Sharon M is a full-time mom with two children, ages 4 and 18 months. She and her family live in the Middle East, where her husband is a teacher.
Packing Boxes. Shuffling through papers and toys, trying to decide what should stay and what should go. Finding new friends, new work, new EVERYTHING. Where do I shop? Where should my kids go to school?
Most of us have experienced the stress of moving to a new place. Now, imagine that you’re not only going away from the place you call home, but you’re also diving headfirst into an entirely new country, usually complete with a new language and new culture for you to experience. Sound insane? Scary? Exciting? Welcome to the life of an ex-pat.
We’re all living abroad for different reasons. Some of us work for religious or non-profit organizations, a few of us have husbands who work for international companies, and many are working for the US government and are stationed overseas. I’d like to talk a little bit about my corner of the world, the Middle East. And what it’s like to raise what we call “third culture kids.”
These kids (TCKs for the rest of this article) have grown up a significant portion of their lives overseas outside their parents’ culture; they build relationships within all of the cultures they come in contact with, while never really having full ownership of any. Translation: Someone asks you, “Where are you from?” and you answer, “Uhhhh… (thoughtful silence)… America?” They tend to connect best with other kids that have had a similar childhood, and they are generally more mature than American kids their age. Mave, a mom of five (with #6 on the way), lived overseas for nine years with her family before returning to the States. She said:
Four of my children are settling into school in the US now. Three of the four have been naturally drawn to the “internationals” in their classes. My eldest son enjoys his friend from India. My second daughter enjoys a Korean- American and my youngest son plays with a boy from the Netherlands. I don’t know if this would be the case if we had not lived overseas.
Initially, language acquisition is the biggest concern for us as parents, because there is no way that these kids will ever feel connected to the locals if there isn’t some proficiency in the local language. One of my friends (a mom with three children ranging from 11 to 4) expressed frustration with a local private school – she had to “fight the schools to accept [her] children and school them as though they are nationals” when she first moved here. The kids have tutors every day, but she is so proud of them because they have learned the language. Her eldest sounds just like a local kid! Another friend of mine has a six year-old son who is rather shy and understands Arabic, but rarely speaks; he gets embarrassed when he doesn’t know what to say, and in a culture where boys are encouraged to be bold and aggressive, it can be a struggle for him.
As Americans living in the Middle East, our children stick out; the light-colored eyes, fair hair and fair skin practically scream “I AM NOT FROM AROUND HERE!” When the kids are young, it’s actually a wonderful way to meet people. I remember meeting one of my neighbors through my son. He saw her children playing on the patio, walked in the gate, said “Marhaba!” (hello) and joined them! And since people in general here are very hospitable and love children dearly, it wasn’t at all odd or rude. However, as the children get older, it is more and more obvious that they don’t look like everyone else, and it can be uncomfortable for the kids. Every mom I spoke with said that it is so important to have a strong family life, not too burdened with extra-curricular activities, and to connect with other moms who are living like you are (I call it “the sympathy circle”). This is important whether you live abroad or not, but as a mom who has lived in the US and overseas, I can tell you, it’s a necessity for my sanity!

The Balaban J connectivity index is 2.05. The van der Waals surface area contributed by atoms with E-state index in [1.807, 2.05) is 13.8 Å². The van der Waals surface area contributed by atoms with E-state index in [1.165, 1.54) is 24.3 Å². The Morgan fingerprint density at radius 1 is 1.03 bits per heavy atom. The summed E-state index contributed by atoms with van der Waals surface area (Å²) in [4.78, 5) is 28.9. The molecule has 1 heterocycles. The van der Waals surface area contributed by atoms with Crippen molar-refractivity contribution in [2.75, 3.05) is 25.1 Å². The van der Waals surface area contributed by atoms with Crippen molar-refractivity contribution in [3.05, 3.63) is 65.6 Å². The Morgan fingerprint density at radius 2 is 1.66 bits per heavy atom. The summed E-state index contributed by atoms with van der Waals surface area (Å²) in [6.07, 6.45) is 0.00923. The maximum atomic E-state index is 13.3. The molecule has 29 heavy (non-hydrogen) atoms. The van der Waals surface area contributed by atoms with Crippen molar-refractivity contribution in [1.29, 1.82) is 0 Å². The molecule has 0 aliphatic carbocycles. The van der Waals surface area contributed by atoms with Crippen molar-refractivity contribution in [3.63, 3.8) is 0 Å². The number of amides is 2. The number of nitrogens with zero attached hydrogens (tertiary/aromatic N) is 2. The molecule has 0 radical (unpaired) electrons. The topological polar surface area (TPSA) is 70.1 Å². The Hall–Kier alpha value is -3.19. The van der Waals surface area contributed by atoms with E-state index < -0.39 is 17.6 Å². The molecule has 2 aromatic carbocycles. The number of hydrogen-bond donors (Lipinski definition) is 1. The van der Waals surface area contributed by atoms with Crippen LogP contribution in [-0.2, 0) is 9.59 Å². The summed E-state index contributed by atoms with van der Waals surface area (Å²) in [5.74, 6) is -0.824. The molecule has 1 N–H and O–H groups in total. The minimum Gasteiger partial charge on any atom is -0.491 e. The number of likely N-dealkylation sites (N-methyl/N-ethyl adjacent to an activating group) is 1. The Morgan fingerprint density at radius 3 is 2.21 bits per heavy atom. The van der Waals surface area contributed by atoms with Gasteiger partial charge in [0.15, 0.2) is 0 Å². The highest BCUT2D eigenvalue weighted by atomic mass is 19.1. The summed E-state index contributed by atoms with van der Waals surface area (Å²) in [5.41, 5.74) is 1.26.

We all love to see our kids eat “weird” things and like them. And when you’re outside your home country, it’s guaranteed that your kids are going to have to try the local food at one point or another. My fellow blogger Um Tulip said this about her son:
He likes foods that American boys wouldn’t touch. I remember taking him to a Middle Eastern restaurant with friends when we were back in America and he gobbled up the grape leaves. Our friends were astounded but it’s one of his favorite foods.
And remember, these TCKs are also growing up in the USA. They tend to be the children of immigrants or diplomats; they are Hispanic, Indian, Middle Eastern, African. While they might grow up to look and even to sound American, they have parents with a different set of cultural values, and who (often times) have built a little “home away from home” with other people from the same ethnic background. Many of them are grateful when, say, a co-worker invites them over for dinner or a mother they meet at the park arranges a play date. Being among strangers in a new country can be intimidating, and a simple gesture by you can make a world of difference in their lives.
For more information on this topic, I highly recommend Third Culture Kids: The Experience of Growing up Among Worlds by David Pollock.
Have you experienced the life of an ex-pat, either as a child or an adult? Have you been able to reach out to the ex-pats in your community, make them feel more at home where they live? If you’ve lived overseas, what sort of advice or encouragement would you give to other moms in a new cultural and linguistic environment?